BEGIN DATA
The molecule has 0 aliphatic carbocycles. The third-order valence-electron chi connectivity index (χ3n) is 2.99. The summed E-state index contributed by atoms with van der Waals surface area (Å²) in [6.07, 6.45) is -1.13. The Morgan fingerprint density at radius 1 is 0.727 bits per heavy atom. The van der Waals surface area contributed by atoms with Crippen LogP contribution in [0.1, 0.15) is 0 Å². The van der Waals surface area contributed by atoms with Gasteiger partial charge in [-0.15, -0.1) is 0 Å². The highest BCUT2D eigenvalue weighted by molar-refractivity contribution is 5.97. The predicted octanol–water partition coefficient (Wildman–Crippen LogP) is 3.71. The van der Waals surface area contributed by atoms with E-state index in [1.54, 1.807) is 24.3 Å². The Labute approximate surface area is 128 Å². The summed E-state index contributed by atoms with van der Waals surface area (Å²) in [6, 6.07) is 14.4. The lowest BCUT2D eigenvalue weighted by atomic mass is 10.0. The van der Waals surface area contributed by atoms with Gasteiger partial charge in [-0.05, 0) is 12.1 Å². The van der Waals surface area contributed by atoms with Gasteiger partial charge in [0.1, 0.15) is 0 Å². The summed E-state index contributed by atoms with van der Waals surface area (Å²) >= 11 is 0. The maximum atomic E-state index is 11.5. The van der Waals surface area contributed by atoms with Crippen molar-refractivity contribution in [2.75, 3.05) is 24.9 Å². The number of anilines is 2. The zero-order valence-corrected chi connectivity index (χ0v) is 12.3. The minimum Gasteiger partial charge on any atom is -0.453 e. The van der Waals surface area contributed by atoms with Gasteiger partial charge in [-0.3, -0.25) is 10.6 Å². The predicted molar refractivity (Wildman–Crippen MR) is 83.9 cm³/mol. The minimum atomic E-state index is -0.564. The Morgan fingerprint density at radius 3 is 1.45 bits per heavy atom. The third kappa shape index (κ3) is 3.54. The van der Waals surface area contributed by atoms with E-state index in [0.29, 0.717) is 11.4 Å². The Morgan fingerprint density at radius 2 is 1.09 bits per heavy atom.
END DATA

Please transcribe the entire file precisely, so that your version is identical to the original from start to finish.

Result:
The molecule has 0 aliphatic carbocycles. The third-order valence-electron chi connectivity index (χ3n) is 2.99. The summed E-state index contributed by atoms with van der Waals surface area (Å²) in [6.07, 6.45) is -1.13. The Morgan fingerprint density at radius 1 is 0.727 bits per heavy atom. The van der Waals surface area contributed by atoms with Crippen LogP contribution in [0.1, 0.15) is 0 Å². The van der Waals surface area contributed by atoms with Gasteiger partial charge in [-0.15, -0.1) is 0 Å². The highest BCUT2D eigenvalue weighted by molar-refractivity contribution is 5.97. The predicted octanol–water partition coefficient (Wildman–Crippen LogP) is 3.71. The van der Waals surface area contributed by atoms with E-state index in [1.54, 1.807) is 24.3 Å². The Labute approximate surface area is 128 Å². The summed E-state index contributed by atoms with van der Waals surface area (Å²) in [6, 6.07) is 14.4. The lowest BCUT2D eigenvalue weighted by atomic mass is 10.0. The van der Waals surface area contributed by atoms with Gasteiger partial charge in [-0.05, 0) is 12.1 Å². The van der Waals surface area contributed by atoms with Gasteiger partial charge in [0.1, 0.15) is 0 Å². The summed E-state index contributed by atoms with van der Waals surface area (Å²) >= 11 is 0. The maximum atomic E-state index is 11.5. The van der Waals surface area contributed by atoms with Crippen molar-refractivity contribution in [2.75, 3.05) is 24.9 Å². The number of anilines is 2. The zero-order valence-corrected chi connectivity index (χ0v) is 12.3. The minimum Gasteiger partial charge on any atom is -0.453 e. The van der Waals surface area contributed by atoms with Gasteiger partial charge in [-0.3, -0.25) is 10.6 Å². The predicted molar refractivity (Wildman–Crippen MR) is 83.9 cm³/mol. The minimum atomic E-state index is -0.564. The Morgan fingerprint density at radius 3 is 1.45 bits per heavy atom. The third kappa shape index (κ3) is 3.54. The van der Waals surface area contributed by atoms with E-state index in [0.29, 0.717) is 11.4 Å². The Morgan fingerprint density at radius 2 is 1.09 bits per heavy atom.